April 01, 2011
So here's a surprising development: as long time readers know, I've been a longstanding critic of the U.S. News ranking charade, even having posted (and re-posted) an open letter to Bob Morse about the now notorious defects with their methodology. Earlier this week, I received the following surprising e-mail from Mr. Morse, which read in pertinent part:
After considerable soul-searching, I've come to the conclusion that we have no good response to the concerns you have raised and that the current rankings really are a fraud on the consumers of legal education. I do apologize to you, and to the countless students who have been misled by this misinformation over the years.
That was, needless to say, a remarkable admission. After further back-and-forth, we have agreed, in principle, that U.S. News will start employing non-manipulable and meaningful measures of faculty and student quality, as well as employment success, similar to those I have used for many years. I hope to be able to announce the details of the new methodology by August at the latest.
March 18, 2011
Ascertained via a robust scientific method. No Bainbridge or Kerr, who are also leading authories in their areas, as well as bloggers? Curious indeed.
UPDATE: Reader Jason Walta may have solved the mystery: "I think the only discernible guiding principle for inclusion on the list was 'Here Is A Person You'll Recognize From the Internet!'" That certainly might explain some of the the inclusions, but doesn't explain the omissions of the folks noted above. I guess we'll just never get to the bottom of this.
March 10, 2011
It's hard to believe they did this, but they did: U.S. News got 105 lawyers throughout the entire United States to rank the law schools they like to recruit from, and then posted it as a "ranking." Yes, 105, that's it. No information on where these 105 went to school, or where they work. Maybe it is just meant as a joke, that could be. Or maybe it's meant to burnish the image, by contrast, of the main fraud on the consumers of legal education for which U.S. News is known, and which is due out next week.
January 21, 2011
January 08, 2011
But a Canadian family court judge has some fun with an ugly situation: see esp. paragraphs 1-2, 9-24, 44-50, 70-93, 117, 137, 158, 210-213 of the opinion, and do read the footnotes, some of which are laugh-out-loud funny. Paragraph 213 of the opinion explains the judge's approach. Somehow I suspect the legal system is not done with this tragically dysfunctional family situation.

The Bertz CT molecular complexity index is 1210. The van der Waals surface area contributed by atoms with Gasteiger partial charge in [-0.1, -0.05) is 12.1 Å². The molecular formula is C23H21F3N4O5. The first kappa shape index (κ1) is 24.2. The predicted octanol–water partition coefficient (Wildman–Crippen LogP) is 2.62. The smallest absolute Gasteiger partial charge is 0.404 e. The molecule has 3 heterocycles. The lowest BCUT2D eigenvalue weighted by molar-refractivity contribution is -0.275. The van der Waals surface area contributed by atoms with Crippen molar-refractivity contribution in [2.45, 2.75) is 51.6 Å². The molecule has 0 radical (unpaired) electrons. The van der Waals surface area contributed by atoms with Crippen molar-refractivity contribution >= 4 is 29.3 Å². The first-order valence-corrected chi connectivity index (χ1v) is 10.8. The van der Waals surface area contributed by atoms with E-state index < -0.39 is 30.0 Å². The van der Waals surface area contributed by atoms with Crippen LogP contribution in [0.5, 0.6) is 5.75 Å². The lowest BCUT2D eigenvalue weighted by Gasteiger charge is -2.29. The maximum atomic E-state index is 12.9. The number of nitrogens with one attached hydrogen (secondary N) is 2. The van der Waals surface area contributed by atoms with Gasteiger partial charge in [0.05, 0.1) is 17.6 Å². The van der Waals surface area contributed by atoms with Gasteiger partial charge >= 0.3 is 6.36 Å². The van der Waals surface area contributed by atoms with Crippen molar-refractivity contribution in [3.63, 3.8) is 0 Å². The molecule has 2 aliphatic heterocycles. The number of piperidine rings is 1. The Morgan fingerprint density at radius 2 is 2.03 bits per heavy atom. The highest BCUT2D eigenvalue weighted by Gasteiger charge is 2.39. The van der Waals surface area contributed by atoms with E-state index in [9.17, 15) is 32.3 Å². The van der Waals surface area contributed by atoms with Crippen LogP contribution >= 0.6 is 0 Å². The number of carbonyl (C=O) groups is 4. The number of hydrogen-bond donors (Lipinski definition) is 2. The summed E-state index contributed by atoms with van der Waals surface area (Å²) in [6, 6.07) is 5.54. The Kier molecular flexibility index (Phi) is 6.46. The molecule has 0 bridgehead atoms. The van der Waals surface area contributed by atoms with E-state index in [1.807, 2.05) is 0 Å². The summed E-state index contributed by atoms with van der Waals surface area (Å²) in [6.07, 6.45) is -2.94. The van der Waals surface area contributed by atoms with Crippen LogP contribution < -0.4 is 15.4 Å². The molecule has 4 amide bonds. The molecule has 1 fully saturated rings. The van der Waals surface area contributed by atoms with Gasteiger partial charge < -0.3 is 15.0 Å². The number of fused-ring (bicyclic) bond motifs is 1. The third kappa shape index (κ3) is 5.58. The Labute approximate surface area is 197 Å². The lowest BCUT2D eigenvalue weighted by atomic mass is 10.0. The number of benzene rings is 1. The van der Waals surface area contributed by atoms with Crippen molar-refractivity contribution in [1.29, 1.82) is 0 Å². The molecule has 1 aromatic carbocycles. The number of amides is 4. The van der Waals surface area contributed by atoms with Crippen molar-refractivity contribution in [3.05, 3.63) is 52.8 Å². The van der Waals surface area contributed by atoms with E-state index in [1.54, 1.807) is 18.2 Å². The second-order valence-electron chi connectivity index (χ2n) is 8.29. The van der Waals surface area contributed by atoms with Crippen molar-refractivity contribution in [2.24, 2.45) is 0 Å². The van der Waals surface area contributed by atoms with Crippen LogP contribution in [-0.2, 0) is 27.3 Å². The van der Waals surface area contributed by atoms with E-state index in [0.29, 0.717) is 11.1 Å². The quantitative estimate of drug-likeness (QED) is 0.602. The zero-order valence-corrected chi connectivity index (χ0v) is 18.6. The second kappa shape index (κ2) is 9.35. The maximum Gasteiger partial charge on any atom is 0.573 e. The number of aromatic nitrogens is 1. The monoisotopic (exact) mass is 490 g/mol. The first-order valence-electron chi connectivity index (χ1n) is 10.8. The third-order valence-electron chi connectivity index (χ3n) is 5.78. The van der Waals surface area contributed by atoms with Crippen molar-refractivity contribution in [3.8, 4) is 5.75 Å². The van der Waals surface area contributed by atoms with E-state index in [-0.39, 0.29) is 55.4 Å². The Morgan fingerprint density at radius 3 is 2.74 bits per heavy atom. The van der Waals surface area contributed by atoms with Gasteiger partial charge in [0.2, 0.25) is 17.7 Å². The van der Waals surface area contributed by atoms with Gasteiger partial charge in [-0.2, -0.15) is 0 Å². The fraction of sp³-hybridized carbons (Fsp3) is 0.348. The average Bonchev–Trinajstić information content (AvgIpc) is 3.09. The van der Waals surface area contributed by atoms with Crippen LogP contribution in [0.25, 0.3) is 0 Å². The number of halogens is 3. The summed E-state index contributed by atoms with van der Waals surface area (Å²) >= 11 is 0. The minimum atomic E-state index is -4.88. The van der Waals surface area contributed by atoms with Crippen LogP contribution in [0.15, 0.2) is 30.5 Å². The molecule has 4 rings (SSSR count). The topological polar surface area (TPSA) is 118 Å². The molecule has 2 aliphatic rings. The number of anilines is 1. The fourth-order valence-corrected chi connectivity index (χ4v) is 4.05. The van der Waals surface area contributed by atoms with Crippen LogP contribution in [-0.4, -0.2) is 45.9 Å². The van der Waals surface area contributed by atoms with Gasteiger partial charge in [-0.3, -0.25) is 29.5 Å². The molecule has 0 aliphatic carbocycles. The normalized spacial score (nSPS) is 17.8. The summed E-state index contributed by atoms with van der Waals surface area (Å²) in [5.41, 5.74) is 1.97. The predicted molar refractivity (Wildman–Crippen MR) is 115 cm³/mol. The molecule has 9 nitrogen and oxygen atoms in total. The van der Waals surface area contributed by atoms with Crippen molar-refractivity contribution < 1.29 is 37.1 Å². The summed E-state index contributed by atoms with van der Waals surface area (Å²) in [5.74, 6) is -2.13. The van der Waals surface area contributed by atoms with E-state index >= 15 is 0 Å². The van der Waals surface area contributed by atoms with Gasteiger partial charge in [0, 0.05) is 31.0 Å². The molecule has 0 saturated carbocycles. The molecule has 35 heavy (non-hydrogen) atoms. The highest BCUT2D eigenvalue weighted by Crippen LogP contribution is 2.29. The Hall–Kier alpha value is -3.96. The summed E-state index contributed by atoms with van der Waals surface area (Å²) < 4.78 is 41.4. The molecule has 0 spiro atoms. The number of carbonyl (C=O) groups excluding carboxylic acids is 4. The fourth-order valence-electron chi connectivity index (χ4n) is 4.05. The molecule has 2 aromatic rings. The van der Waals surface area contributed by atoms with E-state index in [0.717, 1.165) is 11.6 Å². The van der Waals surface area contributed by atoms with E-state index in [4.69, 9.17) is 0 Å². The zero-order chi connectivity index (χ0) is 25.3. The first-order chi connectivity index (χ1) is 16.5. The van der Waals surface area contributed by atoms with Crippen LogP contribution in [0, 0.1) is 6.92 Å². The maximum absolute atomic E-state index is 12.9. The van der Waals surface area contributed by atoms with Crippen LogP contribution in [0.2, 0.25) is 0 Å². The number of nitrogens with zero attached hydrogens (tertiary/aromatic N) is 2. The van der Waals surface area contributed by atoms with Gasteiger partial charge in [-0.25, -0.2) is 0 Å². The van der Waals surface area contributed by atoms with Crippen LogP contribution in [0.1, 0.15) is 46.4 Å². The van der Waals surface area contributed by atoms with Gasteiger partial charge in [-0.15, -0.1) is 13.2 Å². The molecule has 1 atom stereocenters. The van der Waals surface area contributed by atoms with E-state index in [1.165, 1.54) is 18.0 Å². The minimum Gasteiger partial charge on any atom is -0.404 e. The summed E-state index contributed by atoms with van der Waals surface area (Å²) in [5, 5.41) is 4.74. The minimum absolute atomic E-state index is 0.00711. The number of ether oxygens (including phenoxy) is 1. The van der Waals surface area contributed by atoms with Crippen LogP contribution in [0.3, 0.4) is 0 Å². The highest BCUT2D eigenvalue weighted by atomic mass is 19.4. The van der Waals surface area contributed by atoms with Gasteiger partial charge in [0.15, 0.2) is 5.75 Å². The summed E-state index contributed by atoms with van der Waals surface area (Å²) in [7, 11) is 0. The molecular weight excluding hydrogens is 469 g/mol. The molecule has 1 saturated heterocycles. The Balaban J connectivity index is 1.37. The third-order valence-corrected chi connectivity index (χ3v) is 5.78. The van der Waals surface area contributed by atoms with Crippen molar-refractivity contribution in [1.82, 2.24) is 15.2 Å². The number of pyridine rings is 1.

January 04, 2011
An old friend who is an attorney in New York writes:
I recently visited your Law School Reports page and I am writing to voice my disagreement with your stance on airport pat downs. For me and many other Americans, they are not an unreasonable search, but an occasional thrill that can really jumpstart a holiday. To know you have the option of being viewed naked under a scanner or fondled by a government employee is something I find easy to accept, and see no words in the Constitution that prohibit such activities.
Now it's true there's a Fourth Amendment in the Constitution, but it doesn't say anything about unreasonable fondling.
December 17, 2010
November 22, 2010
November 17, 2010
I thought I'd found the solution a few years ago, by having a blog, in which I speak plainly and honestly (which Deans are forbidden from doing) and in which I expressed political opinions so far out of the mainstream in the reactionary United States as to make all but the most progressive schools nervous. This worked for awhile, though I've started getting the calls and inquiries again. But now Brian Tamanaha (Wash U/St. Louis) has discovered the best way to guarantee one will never be sought after as a Dean: make clear what you would do if you were Dean!